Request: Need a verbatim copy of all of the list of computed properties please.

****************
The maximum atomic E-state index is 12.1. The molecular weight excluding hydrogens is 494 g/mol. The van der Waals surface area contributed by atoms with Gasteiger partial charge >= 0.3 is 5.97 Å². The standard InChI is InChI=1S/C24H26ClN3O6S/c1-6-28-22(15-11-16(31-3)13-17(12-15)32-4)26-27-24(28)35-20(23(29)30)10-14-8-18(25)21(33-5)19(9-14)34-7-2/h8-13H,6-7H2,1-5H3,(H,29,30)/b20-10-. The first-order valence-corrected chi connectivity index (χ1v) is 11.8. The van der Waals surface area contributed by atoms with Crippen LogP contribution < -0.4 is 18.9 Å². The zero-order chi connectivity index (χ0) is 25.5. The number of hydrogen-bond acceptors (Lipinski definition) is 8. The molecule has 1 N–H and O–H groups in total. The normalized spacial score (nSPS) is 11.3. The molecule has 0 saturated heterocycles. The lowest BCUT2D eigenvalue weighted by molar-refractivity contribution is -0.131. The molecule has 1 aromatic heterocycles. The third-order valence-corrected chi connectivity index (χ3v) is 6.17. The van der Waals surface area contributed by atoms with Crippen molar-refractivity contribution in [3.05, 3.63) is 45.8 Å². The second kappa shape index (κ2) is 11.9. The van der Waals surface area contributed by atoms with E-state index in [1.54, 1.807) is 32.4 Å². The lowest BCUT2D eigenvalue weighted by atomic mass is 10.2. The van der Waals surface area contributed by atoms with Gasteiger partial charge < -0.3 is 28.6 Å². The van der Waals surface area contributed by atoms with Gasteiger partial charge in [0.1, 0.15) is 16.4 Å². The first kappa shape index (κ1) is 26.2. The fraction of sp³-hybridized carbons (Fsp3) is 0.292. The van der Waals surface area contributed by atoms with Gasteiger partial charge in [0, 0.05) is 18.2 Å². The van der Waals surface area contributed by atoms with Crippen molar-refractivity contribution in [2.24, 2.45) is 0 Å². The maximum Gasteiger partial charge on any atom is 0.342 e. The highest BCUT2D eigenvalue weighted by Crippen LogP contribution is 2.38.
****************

The maximum atomic E-state index is 12.1. The molecular weight excluding hydrogens is 494 g/mol. The van der Waals surface area contributed by atoms with Gasteiger partial charge >= 0.3 is 5.97 Å². The standard InChI is InChI=1S/C24H26ClN3O6S/c1-6-28-22(15-11-16(31-3)13-17(12-15)32-4)26-27-24(28)35-20(23(29)30)10-14-8-18(25)21(33-5)19(9-14)34-7-2/h8-13H,6-7H2,1-5H3,(H,29,30)/b20-10-. The first-order valence-corrected chi connectivity index (χ1v) is 11.8. The van der Waals surface area contributed by atoms with Crippen LogP contribution < -0.4 is 18.9 Å². The zero-order chi connectivity index (χ0) is 25.5. The number of hydrogen-bond acceptors (Lipinski definition) is 8. The molecule has 1 N–H and O–H groups in total. The normalized spacial score (nSPS) is 11.3. The molecule has 0 saturated heterocycles. The lowest BCUT2D eigenvalue weighted by molar-refractivity contribution is -0.131. The molecule has 1 aromatic heterocycles. The third-order valence-corrected chi connectivity index (χ3v) is 6.17. The van der Waals surface area contributed by atoms with Crippen molar-refractivity contribution in [3.05, 3.63) is 45.8 Å². The second kappa shape index (κ2) is 11.9. The van der Waals surface area contributed by atoms with E-state index in [1.54, 1.807) is 32.4 Å². The lowest BCUT2D eigenvalue weighted by atomic mass is 10.2. The van der Waals surface area contributed by atoms with Gasteiger partial charge < -0.3 is 28.6 Å². The van der Waals surface area contributed by atoms with Gasteiger partial charge in [0.1, 0.15) is 16.4 Å². The first kappa shape index (κ1) is 26.2. The fraction of sp³-hybridized carbons (Fsp3) is 0.292. The van der Waals surface area contributed by atoms with Gasteiger partial charge in [0, 0.05) is 18.2 Å². The van der Waals surface area contributed by atoms with Crippen molar-refractivity contribution in [2.24, 2.45) is 0 Å². The maximum Gasteiger partial charge on any atom is 0.342 e. The highest BCUT2D eigenvalue weighted by Crippen LogP contribution is 2.38.